Stew was born with a Trachea-Oesophageal Fistula, which meant that his trachea and oesophagus were joined and anything he swallowed went into his lungs rather than his stomach. He was put in the care of Great Ormond Street Hospital where he had a number of operations in the first 6 months of his life. His stomach was eventually pulled up through his diaphragm and situated in his chest cavity, between his lungs. This obviously caused problems during childhood but was proving to be a bigger problem now that he needed a feeding tube inserted. It was agreed that Stewart would need a jejunostomy tube. This was apparently going to be a tricky procedure as the jejunum is small and it is essential that it is inserted in exactly the correct place.
Stewart had the surgery and all seemed ok, although he seemed quite distressed for the next couple of days. It was two days after the operation that I received a call at work to say that Stewart was in a critical condition and we needed to get there as soon as possible. Once again phone calls were made and we got to Frimley very quickly. WE were told that Stewart’s bowels had stopped functioning, maybe twisted, following the operation and consequently his faeces were backing up through his stomach, up his oesophagus and down into his lungs. This was all very acidic and they were very concerned as to the damage it would have done. It was also full of ‘waste’ and highly likely source of infection, possibly leading to pneumonia. They started him on a strong dose of anti-biotics and all feed and other drugs were stopped. We would have to wait and see.
Thankfully, Stewart, our little fighter, responded to the anti-biotics and after a couple of enema his bowels were working again. Soon after, feeding was to resume.
The weeks went by and it was necessary for Stewart to move to a hospital for rehabilitation. It seemed as the decision was to be made by the Primary Care Trust as to where he was to go. They informed us that the best place for Stewart was the Royal Hospital for Neuro-Disability at Putney. Stewart was assessed by the PCT and then we had to wait for a bed to become available. During this time of waiting further problems arose and further worries. However, on a good note Stew had his ‘trachie’ (tracheostomy) removed, which was a step forward but had to cope with doing all his coughing himself, no more suctioning!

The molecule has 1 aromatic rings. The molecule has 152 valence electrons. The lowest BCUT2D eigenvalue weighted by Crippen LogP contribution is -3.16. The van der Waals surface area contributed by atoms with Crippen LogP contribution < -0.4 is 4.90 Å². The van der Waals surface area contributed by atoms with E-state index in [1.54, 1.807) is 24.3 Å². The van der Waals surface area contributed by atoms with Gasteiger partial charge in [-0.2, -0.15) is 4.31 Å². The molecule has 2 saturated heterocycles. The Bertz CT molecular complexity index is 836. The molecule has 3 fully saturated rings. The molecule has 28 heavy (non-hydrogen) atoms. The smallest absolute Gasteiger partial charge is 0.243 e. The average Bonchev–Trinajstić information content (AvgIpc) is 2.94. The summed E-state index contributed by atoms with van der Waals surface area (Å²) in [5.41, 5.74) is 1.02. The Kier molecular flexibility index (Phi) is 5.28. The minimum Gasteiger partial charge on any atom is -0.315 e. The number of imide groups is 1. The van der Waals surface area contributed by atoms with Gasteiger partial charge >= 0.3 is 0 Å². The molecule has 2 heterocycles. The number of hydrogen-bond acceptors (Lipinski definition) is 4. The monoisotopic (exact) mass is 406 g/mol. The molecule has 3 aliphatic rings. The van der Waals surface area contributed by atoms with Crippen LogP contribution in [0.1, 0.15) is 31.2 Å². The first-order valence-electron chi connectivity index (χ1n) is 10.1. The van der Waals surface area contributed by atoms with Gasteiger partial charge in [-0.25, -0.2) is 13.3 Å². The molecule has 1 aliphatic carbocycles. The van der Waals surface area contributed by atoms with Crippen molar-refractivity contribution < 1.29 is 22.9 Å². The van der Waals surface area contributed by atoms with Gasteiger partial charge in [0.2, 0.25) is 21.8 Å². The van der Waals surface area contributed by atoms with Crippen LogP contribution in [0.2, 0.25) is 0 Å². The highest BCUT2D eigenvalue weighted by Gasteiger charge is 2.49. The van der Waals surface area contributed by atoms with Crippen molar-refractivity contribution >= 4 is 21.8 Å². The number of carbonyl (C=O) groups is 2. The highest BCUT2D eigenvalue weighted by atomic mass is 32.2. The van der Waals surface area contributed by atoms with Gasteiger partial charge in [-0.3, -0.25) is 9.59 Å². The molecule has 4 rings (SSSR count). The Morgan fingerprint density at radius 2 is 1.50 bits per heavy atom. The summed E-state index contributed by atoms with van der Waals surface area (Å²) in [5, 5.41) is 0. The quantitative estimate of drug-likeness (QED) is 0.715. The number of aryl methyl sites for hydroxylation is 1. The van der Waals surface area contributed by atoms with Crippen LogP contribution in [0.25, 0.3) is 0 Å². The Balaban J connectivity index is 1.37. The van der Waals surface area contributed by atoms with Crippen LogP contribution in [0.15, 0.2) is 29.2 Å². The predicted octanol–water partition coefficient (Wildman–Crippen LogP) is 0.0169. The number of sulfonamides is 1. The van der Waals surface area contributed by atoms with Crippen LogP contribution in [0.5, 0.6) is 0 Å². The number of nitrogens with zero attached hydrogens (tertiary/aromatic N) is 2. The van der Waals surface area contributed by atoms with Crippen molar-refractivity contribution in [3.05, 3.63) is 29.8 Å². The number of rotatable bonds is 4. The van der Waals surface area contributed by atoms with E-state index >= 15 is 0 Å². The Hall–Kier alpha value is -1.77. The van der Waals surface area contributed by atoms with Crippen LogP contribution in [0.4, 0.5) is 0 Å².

In April 2008 a bed became available in Devonshire Ward, RHN, Putney and Stewart was transferred by ambulance. Stewart was settled into his room and although he seemed agitated and sweaty he looked comfortable. His doctor came and spoke to us straight away and I can honestly say I learnt more about the effects of Stewart’s accident in that 10 to 15 minutes than I did in the 6 months at Frimley. The staff were really kind and I felt totally at ease leaving Stew in their care. It wasn’t long before the physiotherapists, speech and language therapists and occupational therapists started work with Stewart.
At this time we had quarterly meetings with the Putney team and the NHS Primary Care Trust to discuss Stewart’s progress and also get agreement for further funding. For quite a while it was unclear about Stewart’s progress, could he see?, was he able to obey commands?, did he understand what was being said to him? Thankfully there was always a little something that Stew had done that gave us hope a further funding was agreed. (Sadly this isn’t how it works now).
During the year he spent in Devonshire Ward Stewart had good times and bad… the bad were usually centred around his jejunostomy. He managed to pull it out in August 2008 which led to peritonitis, this was almost fatal. Once again Stewart kept fighting and after a life saving operation and time in Intensive Care at Charing Cross Hospital he returned to Devonshire Ward. (I am not so sure that his bed would be kept open for him now!)
He was left with a nasal jejunum tube for feeding, fluids and medication as his jejunum was not able to withstand more surgery for quite a while. He was to be fed like this for a further 6 months and it became necessary to have his right hand enclosed I a ‘boxing glove’ to stop him pulling his tube out. This tube was more difficult to insert than the more common nasal gastric tube. The only time the glove could be removed was when we were with him. This must have been so frustrating for him as he had started to use his right hand quite a lot. He was able to hold a pen and I was so excited when he wrote something that looked like ‘Stew’ and also tried to play noughts and crosses. I took photos on my phone to show all at home!
We would try many different ways to stimulate Stewart, I would read to him, watch films with him, play music, thumb wars, throwing a tennis ball and even taking in children’s learning toys to encourage motor skills.
Another break through was at Christmas 2008 – all of us took presents in for Stew in the morning, he seemed to know it was Christmas, he took his presents out of a Christmas sack and opened them on his own using his right hand and his teeth. He even gave us a thumbs up for presents given. His Nan bought him his favourite aftershave and to our amazement Stew took it out of the box and managed to spray some on his neck. Not a dry eye in the room, we all enjoyed Christmas this year!
In April 2009 it was felt that Stewart was improving in his awareness and communication (thumbs up for yes and shaking of hand sideways for no) and that he should be moved to Drapers Ward. This felt like a big step forward, this was where patients were eating, drinking, speaking, some walking and most communicating in some way. At the beginning it seemed as if Stew was totally out of his depth, however as time went by he started to use a ‘spell chart’ to communicate with us and started to eat a little pureed food. His sense of humour started to emerge and he was very loving. Sadly he also had times of feeling low and had a very poor opinion of himself and we started to worry about his state of mind.